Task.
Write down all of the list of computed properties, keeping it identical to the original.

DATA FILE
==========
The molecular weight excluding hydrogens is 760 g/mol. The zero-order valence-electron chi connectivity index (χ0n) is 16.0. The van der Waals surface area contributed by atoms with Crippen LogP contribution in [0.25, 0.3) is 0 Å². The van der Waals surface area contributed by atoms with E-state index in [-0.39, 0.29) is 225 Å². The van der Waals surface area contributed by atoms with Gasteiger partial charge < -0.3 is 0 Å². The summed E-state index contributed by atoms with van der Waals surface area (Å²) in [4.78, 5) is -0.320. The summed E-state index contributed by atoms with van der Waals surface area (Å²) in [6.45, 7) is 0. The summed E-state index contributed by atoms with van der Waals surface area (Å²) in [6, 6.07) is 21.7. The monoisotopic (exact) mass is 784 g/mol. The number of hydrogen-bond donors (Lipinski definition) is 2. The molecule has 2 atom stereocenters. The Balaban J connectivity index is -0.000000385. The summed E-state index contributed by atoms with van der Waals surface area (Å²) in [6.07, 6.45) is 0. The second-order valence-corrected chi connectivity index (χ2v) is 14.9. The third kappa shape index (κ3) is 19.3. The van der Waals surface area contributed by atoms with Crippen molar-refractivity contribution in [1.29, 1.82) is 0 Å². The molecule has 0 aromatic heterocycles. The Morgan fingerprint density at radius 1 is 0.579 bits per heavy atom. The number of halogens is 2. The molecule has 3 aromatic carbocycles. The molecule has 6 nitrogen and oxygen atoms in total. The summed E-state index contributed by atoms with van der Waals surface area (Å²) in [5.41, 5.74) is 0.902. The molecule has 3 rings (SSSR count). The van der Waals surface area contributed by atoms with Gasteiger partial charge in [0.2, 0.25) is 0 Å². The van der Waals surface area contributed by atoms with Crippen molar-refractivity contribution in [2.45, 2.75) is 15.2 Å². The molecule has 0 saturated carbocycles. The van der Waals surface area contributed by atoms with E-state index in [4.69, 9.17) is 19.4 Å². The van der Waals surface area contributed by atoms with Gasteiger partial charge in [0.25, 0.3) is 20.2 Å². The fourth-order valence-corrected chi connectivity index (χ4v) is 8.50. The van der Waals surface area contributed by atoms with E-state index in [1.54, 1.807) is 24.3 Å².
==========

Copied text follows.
The molecular weight excluding hydrogens is 760 g/mol. The zero-order valence-electron chi connectivity index (χ0n) is 16.0. The van der Waals surface area contributed by atoms with Crippen LogP contribution in [0.25, 0.3) is 0 Å². The van der Waals surface area contributed by atoms with E-state index in [-0.39, 0.29) is 225 Å². The van der Waals surface area contributed by atoms with Gasteiger partial charge < -0.3 is 0 Å². The summed E-state index contributed by atoms with van der Waals surface area (Å²) in [4.78, 5) is -0.320. The summed E-state index contributed by atoms with van der Waals surface area (Å²) in [6.45, 7) is 0. The summed E-state index contributed by atoms with van der Waals surface area (Å²) in [6, 6.07) is 21.7. The monoisotopic (exact) mass is 784 g/mol. The number of hydrogen-bond donors (Lipinski definition) is 2. The molecule has 2 atom stereocenters. The Balaban J connectivity index is -0.000000385. The summed E-state index contributed by atoms with van der Waals surface area (Å²) in [6.07, 6.45) is 0. The second-order valence-corrected chi connectivity index (χ2v) is 14.9. The third kappa shape index (κ3) is 19.3. The van der Waals surface area contributed by atoms with Crippen molar-refractivity contribution in [1.29, 1.82) is 0 Å². The molecule has 0 aromatic heterocycles. The Morgan fingerprint density at radius 1 is 0.579 bits per heavy atom. The number of halogens is 2. The molecule has 3 aromatic carbocycles. The molecule has 6 nitrogen and oxygen atoms in total. The summed E-state index contributed by atoms with van der Waals surface area (Å²) in [5.41, 5.74) is 0.902. The molecule has 3 rings (SSSR count). The van der Waals surface area contributed by atoms with Gasteiger partial charge in [0.2, 0.25) is 0 Å². The van der Waals surface area contributed by atoms with Crippen molar-refractivity contribution in [2.45, 2.75) is 15.2 Å². The molecule has 0 saturated carbocycles. The van der Waals surface area contributed by atoms with E-state index in [4.69, 9.17) is 19.4 Å². The van der Waals surface area contributed by atoms with Gasteiger partial charge in [0.25, 0.3) is 20.2 Å². The fourth-order valence-corrected chi connectivity index (χ4v) is 8.50. The van der Waals surface area contributed by atoms with E-state index in [1.54, 1.807) is 24.3 Å².